Research Outline

Natural Gas U.S. Supply & Demand Outlook


To understand the actual fundamentals of the U.S. natural gas market, including supply, demand, prices and market outlook or forecasts.

Early Findings


  • Natural gas prices in the U.S. have been falling since April 2019 after a slow increase during the previous months.
  • The main reference for Natural Gas pricing in the U.S., the Henry Hub, has averaged $2.37/million British thermal units (MMBtu) last month, a fall of 3 cents compared to June.
  • It fared even worse by the end of July, falling below$2.30/MMBtu.
  • According to EIA forecasts, production will remain strong in 2019, and the government agency predicts that the price for the second half of 2019 will average $2.36/MMBtu.
  • In its July short-term report, the EIA expected prices to average $2.50/MMBtu during the same period.
  • For 2020, EIA predicts an average price of $2.75/MMBtu.
  • According to the model used by the EIA, prices will have to rise to encourage supply and avoid an imbalance with growing domestic demand and rising export volume requirements.
  • In Mid-July, Jefferies reduced their natural gas price forecast for 2019 from $2.88 to $2.70 and their longer-term forecast from $3 to $2.75.
  • According to Jefferies, a price of $3 would encourage companies to drill and raise production.
  • According to Tudor, Pickering, Holt & Co. analysts, natural gas prices in the U.S. will remain below $2.50 per MMBtu as long as U.S. oil prices remain above $50 a barrel. The latter has increased by 27% in 2019.
  • Most analysts have a bearish view of gas prices, and a survey targeting oil and gas executives reported a prediction of an end-of-year price of $2.67/MMbtu, or 10% less than predictions made in early 2019.


  • The Energy Information Administration (EIA) is forecasting an increase in dry natural gas production in 2019 compared to 2018, with an average of 91 billion cubic feet (Bcf) per day, a growth of 7.8 Bcf/day compared to 2018.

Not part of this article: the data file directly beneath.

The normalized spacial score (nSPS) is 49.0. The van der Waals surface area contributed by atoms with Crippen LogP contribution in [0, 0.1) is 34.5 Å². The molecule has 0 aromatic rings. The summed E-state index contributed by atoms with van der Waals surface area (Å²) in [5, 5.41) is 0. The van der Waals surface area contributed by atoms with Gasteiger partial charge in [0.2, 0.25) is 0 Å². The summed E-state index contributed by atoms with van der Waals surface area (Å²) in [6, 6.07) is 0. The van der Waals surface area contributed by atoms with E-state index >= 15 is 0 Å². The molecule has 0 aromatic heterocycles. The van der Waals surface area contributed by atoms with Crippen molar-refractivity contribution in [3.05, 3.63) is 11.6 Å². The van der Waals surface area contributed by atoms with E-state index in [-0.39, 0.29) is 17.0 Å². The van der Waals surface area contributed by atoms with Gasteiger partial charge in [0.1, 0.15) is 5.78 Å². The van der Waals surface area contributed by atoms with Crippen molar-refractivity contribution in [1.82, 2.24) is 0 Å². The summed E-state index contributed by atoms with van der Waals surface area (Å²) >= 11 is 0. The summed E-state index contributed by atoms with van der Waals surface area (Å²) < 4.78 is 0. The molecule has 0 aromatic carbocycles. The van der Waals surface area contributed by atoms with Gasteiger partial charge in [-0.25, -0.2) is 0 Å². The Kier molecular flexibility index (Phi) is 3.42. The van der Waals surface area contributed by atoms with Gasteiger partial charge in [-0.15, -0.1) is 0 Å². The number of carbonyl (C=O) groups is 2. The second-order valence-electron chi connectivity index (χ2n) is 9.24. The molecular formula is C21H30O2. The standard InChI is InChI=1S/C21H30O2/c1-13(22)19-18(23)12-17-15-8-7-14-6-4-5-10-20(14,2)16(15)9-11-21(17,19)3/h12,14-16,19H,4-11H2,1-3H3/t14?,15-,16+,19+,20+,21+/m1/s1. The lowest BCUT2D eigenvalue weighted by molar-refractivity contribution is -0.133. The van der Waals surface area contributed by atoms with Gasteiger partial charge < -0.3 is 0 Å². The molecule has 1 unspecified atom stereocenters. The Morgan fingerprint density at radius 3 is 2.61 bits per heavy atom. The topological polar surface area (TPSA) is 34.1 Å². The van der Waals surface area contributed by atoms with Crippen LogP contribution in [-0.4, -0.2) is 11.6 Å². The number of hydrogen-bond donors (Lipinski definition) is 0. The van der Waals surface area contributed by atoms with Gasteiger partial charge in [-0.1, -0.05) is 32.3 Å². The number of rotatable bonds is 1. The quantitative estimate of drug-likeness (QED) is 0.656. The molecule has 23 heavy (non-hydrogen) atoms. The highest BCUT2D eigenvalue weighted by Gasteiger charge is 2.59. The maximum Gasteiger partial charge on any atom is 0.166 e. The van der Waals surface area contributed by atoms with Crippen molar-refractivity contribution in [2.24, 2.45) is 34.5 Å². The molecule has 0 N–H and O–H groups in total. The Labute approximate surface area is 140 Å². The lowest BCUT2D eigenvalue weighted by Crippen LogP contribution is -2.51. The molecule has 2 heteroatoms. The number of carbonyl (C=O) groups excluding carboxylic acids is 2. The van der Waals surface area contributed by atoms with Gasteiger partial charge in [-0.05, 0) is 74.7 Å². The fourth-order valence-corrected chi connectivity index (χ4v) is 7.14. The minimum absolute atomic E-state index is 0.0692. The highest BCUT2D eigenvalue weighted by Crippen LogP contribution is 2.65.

• The EIA expects to see average monthly domestic supply growth in late 2019 followed by a slight fall during Q1 2020, caused by a lagged effect of low prices during Q2 2019 reducing drilling for natural gas in the U.S.
  • Growth in supply is expected to happen again during Q2 2020 with an average of 92.5 Bcf/day expected for 2020.
  • Appalachia is becoming the country's top producer of natural gas, whereas gas is mainly produced as a by-product of oil drilling in West Texas, which adds to the supply glut.


  • The EIA raised their demand forecast for 2019 from 84.59 Bcf/day to 84.65/Bcf a day. Previously, the highest level of consumption recorded reached 82.07 Bcf/day in 2018.
  • As demand for natural gas in the summer is usually related to cooling needs, it will be affected by cooler than normal weather expected over the next two weeks.
  • Low prices have encouraged natural gas-fired electricity generation during summer 2019, which contributed to reducing the cost of electricity throughout the country.


  • Every Thursday, the Department of Energy releases a natural gas inventory report.
  • Natural gas inventory in the U.S. is expected to rise by 57 Bcf this week.
  • Inventories increased by 65 Bcf last week, as analysts expected only a 42 Bcf increase.
  • At the end of July, inventories reached 2.7 trillion cubic feet (Tcf), which was 13% more than in July 2018, but still 4% lower than the 5-year average.
  • The EIA predicts that inventory growth in the April-October season will be superior to the 5-year average and reach over 3.7 Tcf at the end of October, a figure 16% higher than October 2018 and a little superior to the 5-year average.